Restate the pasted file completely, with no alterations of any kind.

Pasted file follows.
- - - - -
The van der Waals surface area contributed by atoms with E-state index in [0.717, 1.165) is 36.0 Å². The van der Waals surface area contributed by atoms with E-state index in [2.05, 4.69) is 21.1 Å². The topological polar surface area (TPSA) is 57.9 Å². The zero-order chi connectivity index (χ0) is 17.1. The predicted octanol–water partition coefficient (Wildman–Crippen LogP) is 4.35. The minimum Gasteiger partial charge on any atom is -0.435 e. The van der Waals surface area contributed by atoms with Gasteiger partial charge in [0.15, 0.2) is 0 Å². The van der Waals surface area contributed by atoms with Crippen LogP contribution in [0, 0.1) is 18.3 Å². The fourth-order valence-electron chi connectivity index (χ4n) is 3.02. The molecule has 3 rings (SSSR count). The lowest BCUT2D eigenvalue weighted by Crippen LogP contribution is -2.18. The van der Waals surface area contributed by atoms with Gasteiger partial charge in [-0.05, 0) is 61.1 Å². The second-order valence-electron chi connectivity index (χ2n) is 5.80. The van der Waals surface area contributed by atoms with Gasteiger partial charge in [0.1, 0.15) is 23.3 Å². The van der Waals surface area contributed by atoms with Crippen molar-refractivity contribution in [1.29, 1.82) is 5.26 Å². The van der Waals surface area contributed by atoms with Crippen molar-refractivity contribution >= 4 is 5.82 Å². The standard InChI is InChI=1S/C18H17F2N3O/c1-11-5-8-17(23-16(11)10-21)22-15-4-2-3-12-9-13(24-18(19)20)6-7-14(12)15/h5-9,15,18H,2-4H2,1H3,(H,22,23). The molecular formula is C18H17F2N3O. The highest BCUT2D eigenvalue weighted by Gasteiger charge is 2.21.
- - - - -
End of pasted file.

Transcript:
The van der Waals surface area contributed by atoms with E-state index in [0.717, 1.165) is 36.0 Å². The van der Waals surface area contributed by atoms with E-state index in [2.05, 4.69) is 21.1 Å². The topological polar surface area (TPSA) is 57.9 Å². The zero-order chi connectivity index (χ0) is 17.1. The predicted octanol–water partition coefficient (Wildman–Crippen LogP) is 4.35. The minimum Gasteiger partial charge on any atom is -0.435 e. The van der Waals surface area contributed by atoms with Gasteiger partial charge in [0.15, 0.2) is 0 Å². The van der Waals surface area contributed by atoms with Crippen LogP contribution in [0, 0.1) is 18.3 Å². The fourth-order valence-electron chi connectivity index (χ4n) is 3.02. The molecule has 3 rings (SSSR count). The lowest BCUT2D eigenvalue weighted by Crippen LogP contribution is -2.18. The van der Waals surface area contributed by atoms with Gasteiger partial charge in [-0.05, 0) is 61.1 Å². The second-order valence-electron chi connectivity index (χ2n) is 5.80. The van der Waals surface area contributed by atoms with Gasteiger partial charge in [0.1, 0.15) is 23.3 Å². The van der Waals surface area contributed by atoms with Crippen molar-refractivity contribution in [1.29, 1.82) is 5.26 Å². The van der Waals surface area contributed by atoms with Crippen molar-refractivity contribution >= 4 is 5.82 Å². The standard InChI is InChI=1S/C18H17F2N3O/c1-11-5-8-17(23-16(11)10-21)22-15-4-2-3-12-9-13(24-18(19)20)6-7-14(12)15/h5-9,15,18H,2-4H2,1H3,(H,22,23). The molecular formula is C18H17F2N3O. The highest BCUT2D eigenvalue weighted by Gasteiger charge is 2.21.